MARSHALL - The Lyon County Historical Museum has gotten a lot of positive feedback since it opened its doors at a new location on Lyon Street this spring. But work on renovating the building and putting together new exhibits is still going on, museum director Jennifer Andries said. Several new developments, including the reconstruction of a historic log cabin, landscaping and the completion of the museum's 1950s ice cream counter, are planned for this fall.
A lot of the activity going on at the museum is taking place on the lower level. New carpet and paint have been put in, and workers are helping to build exhibits on the early history of Lyon County.
"It will cover the pre-settlement and pioneer era and early farming up to the 1920s," Andries said. One of the centerpieces of the exhibit is the museum's 1870s log cabin, which workers like Paul Evanson and Earl Wiering are helping to rebuild. The cabin once stood on land in Nordland Township before being moved to the Lyon County fairgrounds and then to the museum's old location on 3rd Street.
Photos by Deb Gau
Workers like Paul Evanson have helped to reassemble the pieces of a log cabin at the Lyon County Historical Museum. The exhibit is one of several new developments at the museum, that are planned to be completed this fall.
At least part of the cabin's logs were numbered for reassembly, Evanson said, but other parts needed to be put back together like a huge puzzle.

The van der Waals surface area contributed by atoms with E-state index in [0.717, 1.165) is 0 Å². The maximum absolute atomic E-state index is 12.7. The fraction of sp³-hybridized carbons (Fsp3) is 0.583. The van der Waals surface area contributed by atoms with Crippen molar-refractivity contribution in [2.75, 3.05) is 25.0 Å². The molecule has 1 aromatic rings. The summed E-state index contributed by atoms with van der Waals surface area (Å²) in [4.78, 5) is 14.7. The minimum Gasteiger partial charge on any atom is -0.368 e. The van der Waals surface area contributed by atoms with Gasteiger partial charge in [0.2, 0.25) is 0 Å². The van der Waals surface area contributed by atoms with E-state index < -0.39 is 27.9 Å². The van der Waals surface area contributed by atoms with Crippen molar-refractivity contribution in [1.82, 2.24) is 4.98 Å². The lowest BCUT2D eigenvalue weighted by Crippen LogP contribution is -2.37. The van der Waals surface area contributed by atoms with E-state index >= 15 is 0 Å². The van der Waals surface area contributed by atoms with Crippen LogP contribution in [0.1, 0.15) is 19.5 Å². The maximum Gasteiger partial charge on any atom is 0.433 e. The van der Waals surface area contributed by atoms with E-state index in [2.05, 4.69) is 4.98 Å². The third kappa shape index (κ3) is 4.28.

"I've got a new respect for the pioneers, because they didn't have the tools we did," he said of the process.
Local volunteers had helped move the cabin, which had been disassembled for storage, into its new home. Andries said it was a job that couldn't have been completed without their help, as the logs were large and heavy.
Now, Andries said, "It's not going anywhere." The cabin is staying put as part of a permanent exhibit.
In addition to the log cabin exhibit, the museum's covered wagon and a mock-up of a barn will also be on display on the lower level. Andries said the barn exhibit is being built from a combination of distressed wood and boards reclaimed from old barns.
"We wanted a place where you can walk in and see our farm tool collection displayed," she said. A hayloft will complete the look.
At the same time, Andries said the museum is getting closer to having a functioning ice cream counter on the main level.
"So far, we have the plumbing and electric work done," Andries said. Sinks and appliances like a freezer will be added, and the counters will be built in the same style as the rest of the lunch counter exhibit.
A big part of getting the lunch counter up and running has been meeting state licensure and other requirements to serve ice cream.
"I had to get my food management certification to scoop ice cream," Andries said, smiling.
Outside the museum's front door is a more obvious sign of construction. A large square of pavement has been removed to make room for a new flagpole and landscaping.
"We took down the old flagpole because it was crooked," Andries said. The local American Legion and VFW posts have donated a new flagpole, she said. Cobblestones, benches and a retaining wall are planned for the area around the new flagpole. "The goal is to dedicate the new flagpole by the American Legion convention in October."
Andries said the museum is continuing to develop its new building, in stages. Next year, the focus will be on renovating the upper story of the building.